For some types of accounts, building may go for something other than the typical checking or savings account, although as fiduciaries, there are limits on what boards can do. One strategy is to “ladder” certificates of deposit—to predict what expenses the board will have two, three or four years from now, and then have one CD that matures in two years, another that matures in three years, and so on.
In other cases, he says, boards can use the services of brokerage houses to get FDIC-insured products. These brokers have wide-ranging networks and can try to maximize the FDIC coverage. For example, they can spread the money over several accounts so none of the accounts has money over the FDIC insurance limit, which is $250,000 (as many readers know, it used to be $100,000).
However, co-ops and condos have to do their due diligence to find out whether institutions and/or products are financially stable. There have been a few cases in which boards have bought annuities sold through banks even though they weren’t insured. Some packages are sold through the bank, but they’re really not part of the bank. CDs seem to be a good choice for developments, at least according to many of those interviewed for this article. Some experts also favor treasury bills, but others avoid them because of their low interest rates.
Experts on Staff
With all of these complications, do banks have experts on staff who specialize in the particular concerns of co-op and condo buildings? There are several answers to this question, representing several different viewpoints. There are such in-bank experts, but they typically tend to work with property management firms. That said, large associations especially can come in with substantial collateral. “Your larger buildings should obviously have significantly more reserves on hand. I will say that’s not always the case. It really just depends on how well-run the association is, and if there’s a strong board in place over the years, and they actually had a reserve study done. Do they have an investment plan in place and are they sticking to it? Smaller associations tend to carry less dollars and they’re the ones that are a little bit financially unstable,” says Dister.
Efficiency & Transparency
Given some of these issues, how can buildings make their financial business more efficient—especially to make them run more transparently for unit owners and to make them less prone to mismanagement or fraud?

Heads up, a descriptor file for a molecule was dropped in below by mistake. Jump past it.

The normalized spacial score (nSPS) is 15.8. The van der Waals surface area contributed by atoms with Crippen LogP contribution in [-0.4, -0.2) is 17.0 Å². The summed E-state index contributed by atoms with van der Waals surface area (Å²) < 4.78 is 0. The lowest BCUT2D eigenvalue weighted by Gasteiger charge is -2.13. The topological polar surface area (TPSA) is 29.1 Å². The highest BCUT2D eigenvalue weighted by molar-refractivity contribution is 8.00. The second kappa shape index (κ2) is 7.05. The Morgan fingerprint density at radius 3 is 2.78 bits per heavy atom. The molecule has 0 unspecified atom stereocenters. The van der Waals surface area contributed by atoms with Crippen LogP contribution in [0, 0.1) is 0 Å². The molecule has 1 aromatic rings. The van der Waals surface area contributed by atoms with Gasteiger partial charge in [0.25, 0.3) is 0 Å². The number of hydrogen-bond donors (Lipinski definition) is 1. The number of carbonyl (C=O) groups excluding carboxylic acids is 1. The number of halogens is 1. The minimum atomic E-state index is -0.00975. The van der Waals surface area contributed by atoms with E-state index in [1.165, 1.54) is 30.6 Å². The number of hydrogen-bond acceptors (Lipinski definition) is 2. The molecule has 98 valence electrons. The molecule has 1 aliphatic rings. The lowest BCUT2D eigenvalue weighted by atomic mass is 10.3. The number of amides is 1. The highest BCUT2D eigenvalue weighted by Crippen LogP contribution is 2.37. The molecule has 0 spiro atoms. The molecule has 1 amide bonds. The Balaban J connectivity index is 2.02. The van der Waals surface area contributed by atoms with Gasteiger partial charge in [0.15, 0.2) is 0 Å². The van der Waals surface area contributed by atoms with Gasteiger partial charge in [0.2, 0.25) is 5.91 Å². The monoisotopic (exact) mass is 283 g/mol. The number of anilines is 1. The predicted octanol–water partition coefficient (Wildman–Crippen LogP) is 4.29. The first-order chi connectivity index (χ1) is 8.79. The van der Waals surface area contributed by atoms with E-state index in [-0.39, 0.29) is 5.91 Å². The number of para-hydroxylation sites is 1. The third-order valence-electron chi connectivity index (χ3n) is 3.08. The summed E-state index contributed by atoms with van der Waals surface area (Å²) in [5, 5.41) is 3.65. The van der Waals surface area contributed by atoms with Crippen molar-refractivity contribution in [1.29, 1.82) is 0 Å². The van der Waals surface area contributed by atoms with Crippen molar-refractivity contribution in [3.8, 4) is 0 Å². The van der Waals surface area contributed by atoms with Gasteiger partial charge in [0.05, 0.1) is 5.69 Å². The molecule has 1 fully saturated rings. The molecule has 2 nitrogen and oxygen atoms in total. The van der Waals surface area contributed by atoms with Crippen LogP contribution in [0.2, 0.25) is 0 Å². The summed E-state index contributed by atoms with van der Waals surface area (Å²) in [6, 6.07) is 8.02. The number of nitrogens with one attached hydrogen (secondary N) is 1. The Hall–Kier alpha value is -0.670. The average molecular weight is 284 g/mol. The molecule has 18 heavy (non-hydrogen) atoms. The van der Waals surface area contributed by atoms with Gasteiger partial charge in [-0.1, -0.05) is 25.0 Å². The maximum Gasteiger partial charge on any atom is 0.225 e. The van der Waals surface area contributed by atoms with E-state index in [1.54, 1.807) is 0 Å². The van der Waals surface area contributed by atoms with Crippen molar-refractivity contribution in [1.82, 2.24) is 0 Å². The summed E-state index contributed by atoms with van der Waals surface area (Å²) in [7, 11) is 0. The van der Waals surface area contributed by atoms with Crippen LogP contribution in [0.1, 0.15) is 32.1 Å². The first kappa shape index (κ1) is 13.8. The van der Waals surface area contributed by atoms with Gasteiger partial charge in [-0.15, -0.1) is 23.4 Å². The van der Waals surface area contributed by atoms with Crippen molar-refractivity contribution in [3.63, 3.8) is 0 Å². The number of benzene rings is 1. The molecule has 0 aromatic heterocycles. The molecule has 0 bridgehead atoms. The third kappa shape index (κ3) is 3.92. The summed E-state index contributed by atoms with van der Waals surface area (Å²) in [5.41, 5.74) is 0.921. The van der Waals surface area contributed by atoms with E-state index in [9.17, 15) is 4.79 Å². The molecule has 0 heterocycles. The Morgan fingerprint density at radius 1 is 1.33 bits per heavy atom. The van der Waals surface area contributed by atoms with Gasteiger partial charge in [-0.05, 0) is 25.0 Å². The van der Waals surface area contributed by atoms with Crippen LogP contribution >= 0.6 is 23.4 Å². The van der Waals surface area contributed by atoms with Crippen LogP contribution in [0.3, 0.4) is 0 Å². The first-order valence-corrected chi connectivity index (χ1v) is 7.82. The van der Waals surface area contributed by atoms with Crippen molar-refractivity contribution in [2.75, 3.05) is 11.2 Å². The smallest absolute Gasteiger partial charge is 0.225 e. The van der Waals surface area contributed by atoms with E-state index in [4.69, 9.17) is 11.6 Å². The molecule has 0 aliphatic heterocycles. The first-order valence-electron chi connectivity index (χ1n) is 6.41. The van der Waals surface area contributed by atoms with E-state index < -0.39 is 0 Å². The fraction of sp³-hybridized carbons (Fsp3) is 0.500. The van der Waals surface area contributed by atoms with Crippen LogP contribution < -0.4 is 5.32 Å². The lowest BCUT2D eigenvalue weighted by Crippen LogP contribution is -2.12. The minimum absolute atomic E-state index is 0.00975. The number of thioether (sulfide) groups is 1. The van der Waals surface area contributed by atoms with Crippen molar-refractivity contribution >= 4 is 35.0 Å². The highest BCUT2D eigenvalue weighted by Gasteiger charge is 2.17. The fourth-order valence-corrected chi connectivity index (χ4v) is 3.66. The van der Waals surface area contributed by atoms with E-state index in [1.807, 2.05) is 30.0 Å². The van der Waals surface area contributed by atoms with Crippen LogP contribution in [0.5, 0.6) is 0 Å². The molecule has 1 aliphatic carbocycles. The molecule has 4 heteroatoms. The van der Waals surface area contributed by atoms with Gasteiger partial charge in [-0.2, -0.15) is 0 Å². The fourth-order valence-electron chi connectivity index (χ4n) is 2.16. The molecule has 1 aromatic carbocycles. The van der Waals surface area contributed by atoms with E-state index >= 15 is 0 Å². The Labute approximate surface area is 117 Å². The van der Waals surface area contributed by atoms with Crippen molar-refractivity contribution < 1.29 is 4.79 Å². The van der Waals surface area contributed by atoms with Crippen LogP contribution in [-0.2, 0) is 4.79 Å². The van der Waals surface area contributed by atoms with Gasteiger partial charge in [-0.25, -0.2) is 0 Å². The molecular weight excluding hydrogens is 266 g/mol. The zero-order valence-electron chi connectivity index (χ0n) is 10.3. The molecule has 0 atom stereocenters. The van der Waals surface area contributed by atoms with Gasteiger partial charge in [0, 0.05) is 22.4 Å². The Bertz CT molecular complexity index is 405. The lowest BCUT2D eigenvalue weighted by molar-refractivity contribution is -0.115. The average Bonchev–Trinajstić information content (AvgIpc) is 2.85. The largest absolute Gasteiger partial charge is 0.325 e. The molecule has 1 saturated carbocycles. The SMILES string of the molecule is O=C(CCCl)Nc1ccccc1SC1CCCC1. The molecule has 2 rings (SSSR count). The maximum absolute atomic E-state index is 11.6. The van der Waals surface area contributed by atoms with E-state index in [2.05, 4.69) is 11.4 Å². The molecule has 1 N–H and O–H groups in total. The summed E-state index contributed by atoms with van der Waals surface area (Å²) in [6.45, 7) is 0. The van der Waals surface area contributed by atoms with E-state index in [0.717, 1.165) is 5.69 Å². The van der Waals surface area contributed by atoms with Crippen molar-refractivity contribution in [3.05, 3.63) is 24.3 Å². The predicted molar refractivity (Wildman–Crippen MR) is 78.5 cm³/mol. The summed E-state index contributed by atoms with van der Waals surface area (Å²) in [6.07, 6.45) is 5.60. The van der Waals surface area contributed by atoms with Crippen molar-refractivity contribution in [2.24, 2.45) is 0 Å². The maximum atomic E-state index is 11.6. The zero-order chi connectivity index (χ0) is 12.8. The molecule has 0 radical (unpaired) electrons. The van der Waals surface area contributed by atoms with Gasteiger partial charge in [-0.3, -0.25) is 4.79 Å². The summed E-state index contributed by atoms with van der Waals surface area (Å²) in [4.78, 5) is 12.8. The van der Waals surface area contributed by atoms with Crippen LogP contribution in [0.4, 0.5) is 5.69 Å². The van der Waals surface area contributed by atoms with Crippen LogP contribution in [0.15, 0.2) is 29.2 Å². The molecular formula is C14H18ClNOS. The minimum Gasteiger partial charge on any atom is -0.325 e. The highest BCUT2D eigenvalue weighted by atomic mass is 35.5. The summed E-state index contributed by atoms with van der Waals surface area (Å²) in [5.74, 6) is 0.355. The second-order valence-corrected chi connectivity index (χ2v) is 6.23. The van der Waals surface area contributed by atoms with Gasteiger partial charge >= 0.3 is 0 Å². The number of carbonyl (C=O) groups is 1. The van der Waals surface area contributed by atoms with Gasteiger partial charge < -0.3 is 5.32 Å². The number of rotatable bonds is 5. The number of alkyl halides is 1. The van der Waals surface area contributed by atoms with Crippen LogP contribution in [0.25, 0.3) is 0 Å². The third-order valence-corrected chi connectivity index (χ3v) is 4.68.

In general, buildings should have their accounts accessible by the board, not only the managing agent. Most buildings have a treasurer who has some expertise in financial matters, and some larger co-ops and condos have an entire finance committee. Someone from the board should look at bills, look at the monthly reports, and establish limits on payments. “We recommend associations get an actual copy of their bank statement sent directly to the board. So they have an actual copy and they can compare the ones that they get from the management company. There has been fraud where a management company or a board member alters the statements. They might not know until they have a big project coming up and they find out they don’t have the funds,” says Silberman. The board or management should have a professional auditor examine the books at least once a year, he says.
One obvious way to streamline the co-op or condo’s financial business is to minimize or reduce the number of accounts. If you have a separate account for every project under the sun, it can get easy to lose track of the bottom line. That said, other associations are making the opposite mistake. “Associations you may have some boards, who are more or less inactive, and they put all their money in a single account, and they don't look or invest in other options and see what else is out there. They’ve been at one bank forever, and this is what they have, and they don’t look for other institutions that may suit their needs. Associations, being not-for-profit, there’s really not a lot of financial institutions that offer product that may be better than others for them,” says Dister.
No matter how many accounts there are—there has to be checks and balances. Most accountants say that at least two people should be required to sign off on withdrawals that entail any amount of money over a certain amount. In many cases, two people should be required to sign checks—sometimes a board member and the manager, sometimes the president and the treasurer.
As we’ve mentioned, it’s also important to have a treasurer who is knowledgeable about finances. Bank accounts can be made accessible online—some banks provide that service. Also, you can ask a bank to notify you if you have an overdraft. In some cases, co-op or condos use debit cards. “I would advise against it. That’s because the level of control the association has over how the funds are spent,” says Gucciard. Most of the time, credit, not debit, cards are used for purchases such as maintenance items.
If all of this still seems complicated to you, there are quite a few resources to help you deal with your finances. Co-ops and condos can approach a CPA, their financial advisor, organizations like the Community Associations Institute’s Illinois (CAI-IL) chapter in Schaumburg, the Association of Condominium, Townhouse and Homeowner Associations (ACTHA), or even their property manager.
And, don’t forget, you always have The Chicagoland Cooperator, its online archives and its annual Expo—log on to find out more at www.chicagocoop erator.com and www.il-expo.com.
Raanan Geberer is a freelance writer and a frequent contributor to The Chicagoland Cooperator. Editorial Assistant Tom Lisi contributed to this article.